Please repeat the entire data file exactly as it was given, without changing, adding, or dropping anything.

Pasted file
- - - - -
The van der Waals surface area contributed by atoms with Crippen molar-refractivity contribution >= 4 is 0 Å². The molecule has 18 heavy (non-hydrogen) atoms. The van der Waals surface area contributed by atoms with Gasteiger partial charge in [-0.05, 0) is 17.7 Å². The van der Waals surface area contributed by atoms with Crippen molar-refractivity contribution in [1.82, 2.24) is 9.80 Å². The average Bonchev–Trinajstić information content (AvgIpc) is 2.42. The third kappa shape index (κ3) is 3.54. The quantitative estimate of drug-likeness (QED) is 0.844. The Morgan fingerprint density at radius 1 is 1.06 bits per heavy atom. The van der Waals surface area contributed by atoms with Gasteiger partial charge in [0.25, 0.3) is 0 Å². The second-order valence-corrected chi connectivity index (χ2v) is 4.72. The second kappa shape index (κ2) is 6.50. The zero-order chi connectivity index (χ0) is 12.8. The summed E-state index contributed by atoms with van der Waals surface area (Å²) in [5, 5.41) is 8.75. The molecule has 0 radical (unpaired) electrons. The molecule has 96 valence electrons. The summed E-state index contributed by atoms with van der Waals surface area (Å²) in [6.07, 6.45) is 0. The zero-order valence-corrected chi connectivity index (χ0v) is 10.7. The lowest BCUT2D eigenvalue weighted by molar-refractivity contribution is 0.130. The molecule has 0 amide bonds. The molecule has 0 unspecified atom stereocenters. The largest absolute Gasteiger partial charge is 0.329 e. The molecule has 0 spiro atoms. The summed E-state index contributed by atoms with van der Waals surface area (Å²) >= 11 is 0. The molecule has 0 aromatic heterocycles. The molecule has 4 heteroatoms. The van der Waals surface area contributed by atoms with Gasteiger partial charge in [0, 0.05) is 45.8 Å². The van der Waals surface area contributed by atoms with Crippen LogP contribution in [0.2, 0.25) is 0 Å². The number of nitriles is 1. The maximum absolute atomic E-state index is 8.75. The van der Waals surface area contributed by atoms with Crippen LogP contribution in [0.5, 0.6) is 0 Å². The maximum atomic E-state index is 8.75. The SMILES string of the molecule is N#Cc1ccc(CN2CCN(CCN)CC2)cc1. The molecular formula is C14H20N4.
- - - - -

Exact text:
The van der Waals surface area contributed by atoms with Crippen molar-refractivity contribution >= 4 is 0 Å². The molecule has 18 heavy (non-hydrogen) atoms. The van der Waals surface area contributed by atoms with Gasteiger partial charge in [-0.05, 0) is 17.7 Å². The van der Waals surface area contributed by atoms with Crippen molar-refractivity contribution in [1.82, 2.24) is 9.80 Å². The average Bonchev–Trinajstić information content (AvgIpc) is 2.42. The third kappa shape index (κ3) is 3.54. The quantitative estimate of drug-likeness (QED) is 0.844. The Morgan fingerprint density at radius 1 is 1.06 bits per heavy atom. The van der Waals surface area contributed by atoms with Gasteiger partial charge in [0.25, 0.3) is 0 Å². The second-order valence-corrected chi connectivity index (χ2v) is 4.72. The second kappa shape index (κ2) is 6.50. The zero-order chi connectivity index (χ0) is 12.8. The summed E-state index contributed by atoms with van der Waals surface area (Å²) in [5, 5.41) is 8.75. The molecule has 0 radical (unpaired) electrons. The molecule has 96 valence electrons. The summed E-state index contributed by atoms with van der Waals surface area (Å²) in [6.07, 6.45) is 0. The zero-order valence-corrected chi connectivity index (χ0v) is 10.7. The lowest BCUT2D eigenvalue weighted by molar-refractivity contribution is 0.130. The molecule has 0 amide bonds. The molecule has 0 unspecified atom stereocenters. The largest absolute Gasteiger partial charge is 0.329 e. The molecule has 0 spiro atoms. The summed E-state index contributed by atoms with van der Waals surface area (Å²) >= 11 is 0. The molecule has 0 aromatic heterocycles. The molecule has 4 heteroatoms. The van der Waals surface area contributed by atoms with Gasteiger partial charge in [0, 0.05) is 45.8 Å². The van der Waals surface area contributed by atoms with Crippen LogP contribution in [0.2, 0.25) is 0 Å². The number of nitriles is 1. The maximum absolute atomic E-state index is 8.75. The van der Waals surface area contributed by atoms with Crippen LogP contribution in [0.5, 0.6) is 0 Å². The maximum atomic E-state index is 8.75. The SMILES string of the molecule is N#Cc1ccc(CN2CCN(CCN)CC2)cc1. The molecular formula is C14H20N4.